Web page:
RClone + OCFS2 (OPCC)


I need to migrate a filesystem with 20T in RHEL in GFS2 to Oracle Linux in OCFS2 (OPCC).

This filesystem host more than 18 millions litle files and more than 3 millions changed files per day.

I have a application outage less than 60 hours and I am use rsync to do this copy but differencial rsync takes more than 3 days to finish.

RClone support GFS2 to OCFS2 ?
Can RClone is faster than rsync ?

Thank you

My first use case for rclone tends to be:

  1. Is the thing I want to connect to a cloud based storage solution that rclone supports?

If yes, I use rclone.

If no, I use any other tool that I've already got experience with. In this case, I'd use rsync.

Thank you for your answer

I am looking for one replace solution for rsync because as I said rsync is not fast enough that I need.


perhaps tweak --checkers=x and --transfers=x
and change x to whatever values works best.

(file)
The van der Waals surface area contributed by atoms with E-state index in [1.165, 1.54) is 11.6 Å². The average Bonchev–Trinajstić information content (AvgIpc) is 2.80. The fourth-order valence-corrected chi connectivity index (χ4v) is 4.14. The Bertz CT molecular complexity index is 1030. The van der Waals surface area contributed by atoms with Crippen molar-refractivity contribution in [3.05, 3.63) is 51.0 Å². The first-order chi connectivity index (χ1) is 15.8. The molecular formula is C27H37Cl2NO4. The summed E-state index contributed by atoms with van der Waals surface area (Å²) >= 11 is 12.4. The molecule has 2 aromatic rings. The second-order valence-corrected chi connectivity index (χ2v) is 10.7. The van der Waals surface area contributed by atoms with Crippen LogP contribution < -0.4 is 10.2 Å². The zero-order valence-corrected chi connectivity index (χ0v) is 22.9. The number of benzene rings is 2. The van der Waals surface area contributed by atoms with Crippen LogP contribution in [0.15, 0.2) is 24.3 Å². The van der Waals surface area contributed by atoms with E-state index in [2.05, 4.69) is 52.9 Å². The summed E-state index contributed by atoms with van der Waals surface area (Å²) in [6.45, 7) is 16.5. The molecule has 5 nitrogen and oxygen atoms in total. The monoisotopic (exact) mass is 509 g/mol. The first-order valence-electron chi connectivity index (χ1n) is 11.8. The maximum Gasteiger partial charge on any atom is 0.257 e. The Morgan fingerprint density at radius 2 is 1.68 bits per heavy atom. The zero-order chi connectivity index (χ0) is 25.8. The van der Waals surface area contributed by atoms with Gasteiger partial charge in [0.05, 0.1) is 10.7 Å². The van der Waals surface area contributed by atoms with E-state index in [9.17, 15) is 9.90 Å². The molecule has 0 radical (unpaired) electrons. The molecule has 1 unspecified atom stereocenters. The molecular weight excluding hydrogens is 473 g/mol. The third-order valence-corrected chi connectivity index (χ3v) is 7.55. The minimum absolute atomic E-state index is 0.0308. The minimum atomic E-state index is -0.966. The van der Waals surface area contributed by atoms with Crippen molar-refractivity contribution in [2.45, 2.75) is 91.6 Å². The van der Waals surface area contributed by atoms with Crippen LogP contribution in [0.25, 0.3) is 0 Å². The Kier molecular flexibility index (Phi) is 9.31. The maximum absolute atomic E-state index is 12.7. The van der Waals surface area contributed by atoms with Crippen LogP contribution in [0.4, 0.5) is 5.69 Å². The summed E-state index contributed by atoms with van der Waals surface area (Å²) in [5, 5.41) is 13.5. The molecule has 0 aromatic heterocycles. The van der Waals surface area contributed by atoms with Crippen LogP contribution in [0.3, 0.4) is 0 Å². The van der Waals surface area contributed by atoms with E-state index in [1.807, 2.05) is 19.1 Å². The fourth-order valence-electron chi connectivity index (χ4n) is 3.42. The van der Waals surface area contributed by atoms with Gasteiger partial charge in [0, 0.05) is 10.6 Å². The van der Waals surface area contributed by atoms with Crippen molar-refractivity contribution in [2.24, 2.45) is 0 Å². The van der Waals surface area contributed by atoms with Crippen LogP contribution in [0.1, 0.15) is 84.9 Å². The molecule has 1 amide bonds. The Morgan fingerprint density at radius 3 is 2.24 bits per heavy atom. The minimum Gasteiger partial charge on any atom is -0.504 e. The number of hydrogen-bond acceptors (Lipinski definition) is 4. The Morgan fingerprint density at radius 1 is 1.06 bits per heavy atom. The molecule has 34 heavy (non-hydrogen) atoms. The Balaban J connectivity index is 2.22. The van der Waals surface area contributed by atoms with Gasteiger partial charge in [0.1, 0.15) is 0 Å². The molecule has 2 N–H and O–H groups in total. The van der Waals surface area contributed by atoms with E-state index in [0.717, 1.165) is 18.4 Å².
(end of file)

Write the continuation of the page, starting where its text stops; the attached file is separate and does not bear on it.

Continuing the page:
Can you mount these both as file systems? I think you must be able to if you are using rsync on them.

It can as it has a lot more parallelism - you can increase --checkers and --transfers to check many directories at once and transfer many files at once.

rclone doesn't do the differential sync that rsync does - it transfers whole files only, but I don't think you really need that with millions of small files.

Hi Nick,

The "checkers" function are identify the modified files on source (update/new/delete) and copy they directly to target or put they in a queue to be copied by the "transfers" ?

Do you know the percentage of resource consume for each checker and transfer about cpu, memory and IO ? (the question is to understand the impact on source)

Thank you

That's right.

If rclone is checking checksums then it can use a lot of CPU depending on the transfer speed.

You'll probably saturate either your disk io or your network before you run out of CPU or RAM though.

Lots of checkers uses many iops which really hurts HDDs.

Lots of transfers will saturate either your disk transfer speed or your network.

You'll have to experiment.